While execs like Ken Lewis and John Thain get all the attention these days - and the public isn’t feeling the least bit sympathetic about their compensation, much less their taxes – the vast majority of execs in this country are making well under seven figures but often fall into Mr. Obama’s definition of “wealthy” by earning more than $200k.
Allow me two quick, over-simplified examples:
I know a single woman who is a senior executive for a major Fortune 500 company in New York. Let’s call her Mary. Mary makes roughly $300,000 in total compensation, which by 2011, will net her less than $150,000 after she pays rapidly rising federal, state and local taxes. She had built up her retirement portfolio to $500,000 in 2007 but most of it was in equities and is now valued at $265,000 – and still falling. Mary owns a Manhattan apartment – a good investment at the time – and her mortgage, taxes and other housing payments eat up close to half her after-tax earnings and most of the rest goes to unreimbursed medical expenses, food, transportation, and other necessaries. Because of the decline in Mary’s retirement accounts, whatever small discretionary dollars survive will go into savings, not “stimulating the economy.” While she was contributing to economic growth through third quarter last year, increasingly now, Mary will not.
“Bob” is a senior manager at a mid-sized financial institution based in San Francisco. He runs the back office for a firm that has been fairly successful despite the turmoil and he is well regarded and unusually secure in his job. Bob was paid about $450,000 in 2008, but despite the firm’s success will be hard pressed to make more than $400k the next couple years. He has three children, two of whom attend private secondary schools, which sets him, back about $55,000 annually. (The President’s plan to improve Education won’t change Bob’s district public school fast enough to dissuade him from the $55k annual commitment.) When the new tax rates and more limited deductions kick in, on top of rising California taxes, Bob will be taking home $200k. The college funds for his three kids have been hammered, along with his retirement accounts, so Bob feels strongly now that every free dollar not required for basic necessities will go into savings. (He’s also listened carefully to the President’s message about irresponsible spending and lack of saving.) Bob has floated the idea of selling the house and moving into something smaller in a more modest neighborhood. Bob has told his wife and kids that he’s cancelling all vacations until further notice, except for one driving trip up to Oregon to go white-water rafting this summer. The family will be camping out – and with a clampdown on spending – Bob will not be contributing to economic growth. To the contrary, he will be putting less money into the economy for the next five years than he did for the last five.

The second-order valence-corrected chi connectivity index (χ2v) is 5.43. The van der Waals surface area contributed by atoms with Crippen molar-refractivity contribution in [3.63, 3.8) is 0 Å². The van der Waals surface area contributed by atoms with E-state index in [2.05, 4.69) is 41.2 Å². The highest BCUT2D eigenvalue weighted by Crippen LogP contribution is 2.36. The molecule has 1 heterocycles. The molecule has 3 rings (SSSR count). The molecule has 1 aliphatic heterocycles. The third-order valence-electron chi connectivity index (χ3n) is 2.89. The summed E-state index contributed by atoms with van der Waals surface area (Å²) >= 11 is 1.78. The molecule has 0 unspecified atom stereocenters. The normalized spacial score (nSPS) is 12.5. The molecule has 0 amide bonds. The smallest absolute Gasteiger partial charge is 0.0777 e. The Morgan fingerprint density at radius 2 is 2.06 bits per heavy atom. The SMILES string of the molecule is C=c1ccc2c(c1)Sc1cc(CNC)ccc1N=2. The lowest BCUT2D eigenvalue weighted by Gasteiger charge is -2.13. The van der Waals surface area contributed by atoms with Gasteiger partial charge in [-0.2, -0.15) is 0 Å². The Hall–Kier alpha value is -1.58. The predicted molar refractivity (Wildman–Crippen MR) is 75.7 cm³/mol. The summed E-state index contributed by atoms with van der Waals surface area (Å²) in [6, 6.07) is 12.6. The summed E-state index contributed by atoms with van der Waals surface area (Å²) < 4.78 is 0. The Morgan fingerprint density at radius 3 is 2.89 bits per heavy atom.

Hey, don’t crucify my math or my economics. I’m not a mathematician, tax expert or economist. But I know how executives roll. I know how people in that bracket think and what they’re up against budget-wise. And while $200,000 certainly seems like a lot of money to a lot of Americans and politicians, everything is relative. And when Bob and Mary cut their spending, revenues drop for retail outlets, airlines, rental car companies, entertainment providers, and a whole host of industries. You think we’re in a vicious cycle now …?
Erik Sorenson is chief executive officer of Vault.com, Inc. Mr. Sorenson, 52, oversees the strategic direction of the global, New York-based media company. He is widely regarded as an expert on media strategy and industry trends, with experience spanning radio, local and network broadcast television, cable and syndicated TV, and the Internet. From 1998 through 2004, Mr. Sorenson served as president of the MSNBC cable news channel. He has won more than twenty Emmy awards as a writer, producer, and television executive.
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